As always, the shining jewel of the Modern Warfare 3 lies in its multiplayer. Everything we’ve come to love about the Modern Warfare multiplayer remains fully intact here, and most of the changes have definitely been made for the better. The biggest change happens in the Killstreak system, now called Pointstreak. By letting players build up their Pointstreak through means other than killing opposing players such as capturing objectives and destroying enemy items and air supports, Modern Warfare 3 now has a way to reward the support player on the team as well as the player who stays on the offensive. It even takes another step further in this direction through the different Strike Packages, which has an option to let the supporting player keep their Pointstreak alive despite dying.
Another change comes by way of leveling up weapons. Now even weapons gain experience points as you use them, and they even get their own perks as well too. These weapon perks take the burden off the personal perks giving you more options in how to customize your online soldier.
Modern Warfare 3’s new modes range from one that you probably can ignore to one that absolutely cannot be ignored. Kill Confirmed, a team deathmatch mode, which forces you to pick up the dog tags of your enemies for the kill to count, doesn’t change things too meaningfully except possibly in matches between two very coordinated teams, but in a more general pick-up and play teams of strangers, this doesn’t happen. Spec-Ops Survival, however, should be on everyone’s to do list with Modern Warfare 3.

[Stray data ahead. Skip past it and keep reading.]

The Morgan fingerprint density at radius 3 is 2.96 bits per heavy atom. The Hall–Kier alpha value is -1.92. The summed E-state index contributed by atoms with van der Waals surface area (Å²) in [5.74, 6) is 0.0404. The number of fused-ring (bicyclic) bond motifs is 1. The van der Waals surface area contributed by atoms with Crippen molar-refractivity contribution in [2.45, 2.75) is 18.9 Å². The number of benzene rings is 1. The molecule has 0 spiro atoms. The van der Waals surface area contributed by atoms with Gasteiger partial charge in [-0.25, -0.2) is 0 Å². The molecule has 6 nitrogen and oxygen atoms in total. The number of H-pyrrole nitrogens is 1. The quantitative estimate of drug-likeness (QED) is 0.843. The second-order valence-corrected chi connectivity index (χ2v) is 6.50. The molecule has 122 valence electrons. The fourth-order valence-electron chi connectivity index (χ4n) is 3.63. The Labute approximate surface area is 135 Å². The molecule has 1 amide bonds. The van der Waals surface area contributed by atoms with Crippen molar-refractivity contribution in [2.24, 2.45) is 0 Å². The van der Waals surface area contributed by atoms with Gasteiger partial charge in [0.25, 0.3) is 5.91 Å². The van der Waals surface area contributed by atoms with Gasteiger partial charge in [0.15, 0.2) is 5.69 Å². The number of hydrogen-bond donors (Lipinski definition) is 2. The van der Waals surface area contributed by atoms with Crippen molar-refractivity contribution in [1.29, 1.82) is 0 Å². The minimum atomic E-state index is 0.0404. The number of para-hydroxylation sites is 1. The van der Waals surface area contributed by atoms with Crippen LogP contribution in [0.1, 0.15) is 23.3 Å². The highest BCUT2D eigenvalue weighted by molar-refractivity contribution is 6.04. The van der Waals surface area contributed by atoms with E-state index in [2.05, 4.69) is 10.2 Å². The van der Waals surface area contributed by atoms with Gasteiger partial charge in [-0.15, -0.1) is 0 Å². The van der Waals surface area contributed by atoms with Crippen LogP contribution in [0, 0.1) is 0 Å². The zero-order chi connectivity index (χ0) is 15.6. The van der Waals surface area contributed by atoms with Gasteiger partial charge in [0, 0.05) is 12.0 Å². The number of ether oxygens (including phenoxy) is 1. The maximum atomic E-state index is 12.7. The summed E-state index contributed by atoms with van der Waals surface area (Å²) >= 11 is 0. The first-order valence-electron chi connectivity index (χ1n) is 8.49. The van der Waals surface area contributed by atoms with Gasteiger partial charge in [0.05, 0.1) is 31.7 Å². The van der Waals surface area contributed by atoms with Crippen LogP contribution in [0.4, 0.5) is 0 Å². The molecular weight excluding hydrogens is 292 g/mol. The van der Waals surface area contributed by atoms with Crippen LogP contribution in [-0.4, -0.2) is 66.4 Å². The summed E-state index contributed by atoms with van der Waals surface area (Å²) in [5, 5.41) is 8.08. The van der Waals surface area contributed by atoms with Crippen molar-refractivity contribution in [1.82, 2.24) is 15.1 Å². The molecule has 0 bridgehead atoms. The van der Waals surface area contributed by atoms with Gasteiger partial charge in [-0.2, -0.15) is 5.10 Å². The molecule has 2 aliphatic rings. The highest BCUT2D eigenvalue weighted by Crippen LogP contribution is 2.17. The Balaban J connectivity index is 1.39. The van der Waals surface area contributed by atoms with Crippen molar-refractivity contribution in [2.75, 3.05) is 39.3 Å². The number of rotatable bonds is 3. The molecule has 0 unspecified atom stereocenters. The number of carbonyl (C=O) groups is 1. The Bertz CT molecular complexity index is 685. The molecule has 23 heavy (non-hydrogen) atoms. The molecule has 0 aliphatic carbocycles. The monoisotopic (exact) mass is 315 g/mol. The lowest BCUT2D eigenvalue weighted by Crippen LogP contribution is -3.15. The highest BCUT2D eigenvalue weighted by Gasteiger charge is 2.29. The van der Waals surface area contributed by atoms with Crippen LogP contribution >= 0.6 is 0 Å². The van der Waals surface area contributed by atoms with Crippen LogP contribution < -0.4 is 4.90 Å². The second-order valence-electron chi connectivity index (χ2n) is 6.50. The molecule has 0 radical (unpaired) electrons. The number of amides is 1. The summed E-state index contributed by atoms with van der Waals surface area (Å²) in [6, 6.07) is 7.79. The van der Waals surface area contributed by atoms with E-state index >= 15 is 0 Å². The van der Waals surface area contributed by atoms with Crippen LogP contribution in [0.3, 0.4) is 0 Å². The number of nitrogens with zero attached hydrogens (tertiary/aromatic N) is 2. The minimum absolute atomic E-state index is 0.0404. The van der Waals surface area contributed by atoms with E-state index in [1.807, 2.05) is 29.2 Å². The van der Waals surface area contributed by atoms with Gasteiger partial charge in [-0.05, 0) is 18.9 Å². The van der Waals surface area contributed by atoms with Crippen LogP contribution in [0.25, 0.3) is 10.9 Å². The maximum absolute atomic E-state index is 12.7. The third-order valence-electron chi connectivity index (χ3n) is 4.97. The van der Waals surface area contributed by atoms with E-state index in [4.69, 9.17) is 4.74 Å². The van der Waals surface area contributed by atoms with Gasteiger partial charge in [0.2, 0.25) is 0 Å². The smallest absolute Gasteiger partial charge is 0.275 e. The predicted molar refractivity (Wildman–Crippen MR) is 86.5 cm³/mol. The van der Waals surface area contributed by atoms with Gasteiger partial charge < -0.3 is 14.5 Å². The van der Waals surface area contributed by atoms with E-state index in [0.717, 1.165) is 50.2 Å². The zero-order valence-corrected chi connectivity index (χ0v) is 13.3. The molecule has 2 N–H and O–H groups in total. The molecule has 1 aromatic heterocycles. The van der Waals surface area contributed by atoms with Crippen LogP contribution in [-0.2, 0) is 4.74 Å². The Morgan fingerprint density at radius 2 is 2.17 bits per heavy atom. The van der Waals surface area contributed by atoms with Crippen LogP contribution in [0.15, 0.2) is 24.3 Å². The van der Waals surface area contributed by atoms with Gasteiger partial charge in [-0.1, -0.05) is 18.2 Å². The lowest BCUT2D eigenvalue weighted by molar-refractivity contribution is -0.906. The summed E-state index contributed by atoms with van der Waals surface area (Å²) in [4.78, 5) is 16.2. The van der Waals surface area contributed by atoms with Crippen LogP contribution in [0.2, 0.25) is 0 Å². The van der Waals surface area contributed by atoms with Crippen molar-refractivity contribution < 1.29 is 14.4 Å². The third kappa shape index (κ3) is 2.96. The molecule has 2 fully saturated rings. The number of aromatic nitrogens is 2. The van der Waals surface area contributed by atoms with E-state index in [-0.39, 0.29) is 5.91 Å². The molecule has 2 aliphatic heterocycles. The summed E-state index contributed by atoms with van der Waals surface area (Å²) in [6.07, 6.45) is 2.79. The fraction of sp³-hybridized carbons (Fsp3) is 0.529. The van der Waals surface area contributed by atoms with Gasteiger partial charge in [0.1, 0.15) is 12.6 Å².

Modern Warfare’s take on Horde Mode pits two players against waves of enemies, and in classic Horde Mode, these waves gradually increase in difficulty through more hardy soldiers to varying types of enemies like attack dogs or bomb strapped enemies that explodes on death. The joy comes from spending your money, which you get by killing enemies, on new weapons, weapon accessories, explosives, body armor, air strikes, and even the ability to call in your own squad of soldiers to back you up. All of which becomes an absolute necessity as later waves of enemies become much, much more difficult. Unfortunately, Modern Warfare’s obsession with leveling up extends to the availability of these items. The more powerful items are locked out until you’ve sufficiently gained enough experience in Spec-ops mode in general, which really doesn’t make any sense. Thankfuly, playing the Spec-ops Mission mode where each mission has a slightly different twist to it remains just as fun as it was back in Modern Warfare 2, so really leveling won’t be a problem per se, unless you jumped straight into Spec-Ops Survival mode right off the bat.
As a whole product, Call of Duty: Modern Warfare 3 gets dragged down by its single player component, but given the complete experience that multiplayer component provides, I sometimes wonder if the single player component is even necessary anymore. It acts more and more like an expression of the developers desire to be an action movie director and less like a compelling experience for the player who have seen it time and time again in not only the movies but the other Call of Duty iterations before this one. The multiplayer experience of playing to level up and unlocking callsigns, perks, weapons, various weapons accessories, and various weapons perks felt much more compelling and satisfying. But the two doesn’t come in separate packages. It comes in one. With a heavy heart, the score it got comes because of this fact.
- Insanely addictive multiplayer component
- Spec-Ops Survival is an absolute blast
- AC-130 level a real highlight of single player
- Controls remain tight as ever
- Why do they even bother with a single player part anymore?
- Ridiculous story
- No wacky Wager Matches like in Black Ops
Praise It (4/5)
Confused about our score? See our Ratings Guide.